The Phoenicians

by Sarah Stickney

Sarah Stickney’s poems have appeared in journals such as Rhino, The Portland Review, Mudlark, Bateau, B O D Y, YesPoetry and others. Her manuscript Portico was selected by Thomas Lux as 2016 winner of Emrys Press’s annual chapbook competition. Stickney holds an MFA from the University of New Hampshire and lives in Baltimore.

 

If at night on a piece of paper
I write now it is night
and I sleep, when I wake
it will be a lie. But when
does truth leave? Like wings
in a dream didn’t it have lift
and dark body? The alphabet
and its first shape we owe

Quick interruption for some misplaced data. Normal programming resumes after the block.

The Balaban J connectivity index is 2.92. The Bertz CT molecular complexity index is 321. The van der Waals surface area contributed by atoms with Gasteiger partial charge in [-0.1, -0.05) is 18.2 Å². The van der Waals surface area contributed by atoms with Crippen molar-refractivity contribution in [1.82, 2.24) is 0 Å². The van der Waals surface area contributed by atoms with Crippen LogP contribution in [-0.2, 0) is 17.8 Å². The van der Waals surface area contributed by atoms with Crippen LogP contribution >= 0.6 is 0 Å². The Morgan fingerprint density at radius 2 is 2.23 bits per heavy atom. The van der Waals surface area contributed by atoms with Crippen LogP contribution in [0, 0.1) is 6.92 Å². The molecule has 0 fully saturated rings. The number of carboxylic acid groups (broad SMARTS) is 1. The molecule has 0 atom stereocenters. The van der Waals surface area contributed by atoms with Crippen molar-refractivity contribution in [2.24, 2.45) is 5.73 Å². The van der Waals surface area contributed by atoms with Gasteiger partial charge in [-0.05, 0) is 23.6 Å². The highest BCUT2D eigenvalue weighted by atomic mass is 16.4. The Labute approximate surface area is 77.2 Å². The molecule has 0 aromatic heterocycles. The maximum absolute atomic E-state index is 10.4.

to the Phoenicians. First
to place wood on water
and trust their weight to it,
they streamed across
the Mediterranean like electricity
with their purple sails. Up beaches
no foot had touched, they tugged
those vessels to rest. Saffron-eaters gold
with hope, they let fall over
the horizon their own lands
like a sheet slipping off
a girl’s hips. In the dawn
a vista of the sea as clean
as blood. Never in the same place
twice, they began to write.

 


Sarah Stickney’s poems have appeared in journals such as Rhino, The Portland Review, Mudlark, Bateau, B O D Y, YesPoetry and others. Her manuscript Portico was selected by Thomas Lux as 2016 winner of Emrys Press’s annual chapbook competition. Stickney holds an MFA from the University of New Hampshire and lives in Baltimore.

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